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Eight Arms for Athena, Two for Her Friend/A gripping new book by naturalist Sy Montgomery bridges the gap between humans and one of this planet's strangest and most wondrous creatures.

MANCHESTER, N.H., May 27, 2015 (GLOBE NEWSWIRE) -- In a certain way, Sy Montgomery's arm-in-arm encounter with a giant Pacific octopus was inevitable.





The naturalist and author—who is also an affiliate faculty member in Southern New Hampshire University's low-residency MFA in Fiction and Nonfiction program—had grown up believing that all animals (not just humans, and not just some animals) have personalities, and experience thoughts and emotions.

"Well, any child knows that this is true," Montgomery said. "They see the truth of it every day. But somewhere along the way, this gets driven out of us."

Not so with Montgomery. "When I was growing up, all my closest friends were animals," she said. "So I just never stopped believing what I saw."

Which means that she grew up in a world that erects fences much too high —she also believes—between the human and non-human. This was an idea she explored immediately in her first book, "Walking With the Great Apes: Jane Goodall, Dian Fossey, Birute Galdikas" (1999).

"Famous women, on one hand, and on the other, charismatic apes who share almost our entire genome," Montgomery says. "It was easy to identify with these apes."

Over the past several decades, through nearly two dozen books for either adults or children, Montgomery has sought direct encounters with animals that have shared ever smaller portions of our genome: pigs, bears, tigers, cheetahs, tapirs, tree kangaroos, dolphins, cockatoos, snakes, and tarantulas, to name a few. The fences she has attacked have been ever higher and stouter.

"And yes, it's taken me this long to get around to a marine invertebrate," she said, laughing. "So the question here was whether a human being could enter into a relationship with a creature so entirely alien as an octopus."

In fact it was a question answered to the author's satisfaction with her first introduction to Athena, a giant Pacific octopus at the New England Aquarium.

"She turned red as she slid over to my side of the tank," Montgomery said. "I asked if it would be okay to touch her, but I never had a chance—instead all these arms came boiling out of the water to embrace me. It was an electrifying, life-changing experience."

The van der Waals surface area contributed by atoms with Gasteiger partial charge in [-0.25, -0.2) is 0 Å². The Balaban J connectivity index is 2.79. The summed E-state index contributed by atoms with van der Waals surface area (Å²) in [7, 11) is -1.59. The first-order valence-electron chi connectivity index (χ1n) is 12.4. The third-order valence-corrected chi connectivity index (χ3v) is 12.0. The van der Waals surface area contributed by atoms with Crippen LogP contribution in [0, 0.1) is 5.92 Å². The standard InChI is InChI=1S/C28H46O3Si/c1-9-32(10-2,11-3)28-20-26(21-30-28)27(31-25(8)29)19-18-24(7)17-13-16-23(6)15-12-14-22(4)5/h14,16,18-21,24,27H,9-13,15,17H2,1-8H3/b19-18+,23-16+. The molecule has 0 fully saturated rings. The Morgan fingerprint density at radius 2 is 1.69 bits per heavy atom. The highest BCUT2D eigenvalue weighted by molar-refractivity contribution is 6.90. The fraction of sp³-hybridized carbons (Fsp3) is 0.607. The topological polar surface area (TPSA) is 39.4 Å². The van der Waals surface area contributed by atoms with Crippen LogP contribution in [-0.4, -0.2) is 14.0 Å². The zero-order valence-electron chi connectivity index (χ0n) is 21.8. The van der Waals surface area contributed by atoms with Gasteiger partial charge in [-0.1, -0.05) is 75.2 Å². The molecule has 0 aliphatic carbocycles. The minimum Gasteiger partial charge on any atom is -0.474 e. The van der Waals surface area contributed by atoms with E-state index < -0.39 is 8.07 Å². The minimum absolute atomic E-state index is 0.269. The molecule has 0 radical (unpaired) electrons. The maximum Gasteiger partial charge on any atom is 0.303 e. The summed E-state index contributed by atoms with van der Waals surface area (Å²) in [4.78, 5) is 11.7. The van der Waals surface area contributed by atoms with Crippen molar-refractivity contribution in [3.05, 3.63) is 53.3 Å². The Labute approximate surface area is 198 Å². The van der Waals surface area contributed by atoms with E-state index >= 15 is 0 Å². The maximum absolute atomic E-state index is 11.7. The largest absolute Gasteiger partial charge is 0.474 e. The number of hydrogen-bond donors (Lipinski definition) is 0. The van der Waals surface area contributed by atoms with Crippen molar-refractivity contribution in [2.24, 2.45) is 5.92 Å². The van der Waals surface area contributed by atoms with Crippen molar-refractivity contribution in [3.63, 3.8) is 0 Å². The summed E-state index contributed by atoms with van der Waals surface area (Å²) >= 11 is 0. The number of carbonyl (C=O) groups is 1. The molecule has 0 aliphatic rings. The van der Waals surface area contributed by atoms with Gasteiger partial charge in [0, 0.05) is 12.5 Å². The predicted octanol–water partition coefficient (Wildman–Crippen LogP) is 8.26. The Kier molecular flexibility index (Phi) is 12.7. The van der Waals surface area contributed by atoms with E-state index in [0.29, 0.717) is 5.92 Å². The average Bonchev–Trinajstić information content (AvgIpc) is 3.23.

Montgomery stood grasped by the tentacles of a large and venomous animal, one whose sixteen hundred suckers can each lift thirty pounds. Even a small octopus can deadlift a quarter ton. The naturalist might have been pulled beneath that freezing water in an eye blink.

But not only do octopuses have emotions, they wear them on their sleeve, as it were. Their chameleon-like pigment changes provide camouflage, but also signal mood. Athena was experienced around people, and a red octopus is an excited one. At Montgomery's touch, Athena turned white, the color of relaxation. She was ready to be friendly with her visitor, to touch and be touched, and at that moment a beautiful friendship was born.

Montgomery would visit Athena several more times, and then grieve when she died (octopuses have a lifespan of only three to five years). But Montgomery would meet and befriend others at the New England Aquarium and the Seattle Aquarium, and don scuba gear to help study wild octopuses off Mexico and French Polynesia.

Along the way she became intimate with one of the most remarkable creatures on this planet, one whose capacities for intelligence, strength, speed, sensory apprehension, and subterfuge are just beginning to be plumbed.

And though octopuses in the wild are solitary, they demonstrate that startling capacity for affection as well. "Octopuses seemingly relate easily to humans, quickly learning to pick up cues from their keepers, who make a game of hiding food, and in turn play tricks on them," said Kirkus Reviews in its starred review of "The Soul of an Octopus: A Surprising Exploration Into the Wonder of Consciousness."

Montgomery's book has just hit the shelves, delivering a host of surprises, and winning nothing but acclaim from advance reviewers. "Prose as gripping and entwining as her subjects' many arms," said Booklist in its starred review. "It garners an A rating," said Digital Journal. "A fascinating glimpse into an alien consciousness," concludes Kirkus.

Montgomery's story is also about the aquarium keepers who live and work with these animals, and who recognize that this indeed is a consciousness inside their tanks, and one not so entirely alien. "They know stuff that would be branded as heresy if spoken by a scientist," Montgomery said.

But that, she believes, has to do with the narrowness and prejudices of our own consciousness. Whether ape, dolphin, or marine invertebrate—any child knows that there's a soul over there on the other side.

A writer, explorer, and defiant child such as Sy Montgomery only seeks to remind us.

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CONTACT: Richard Adams Carey 603.284.7064 (h) 603.716.4278 (c) r.carey@snhu.edu http://www.snhu.edu/mfaSource:Southern New Hampshire UniversityMFA and Creative Writing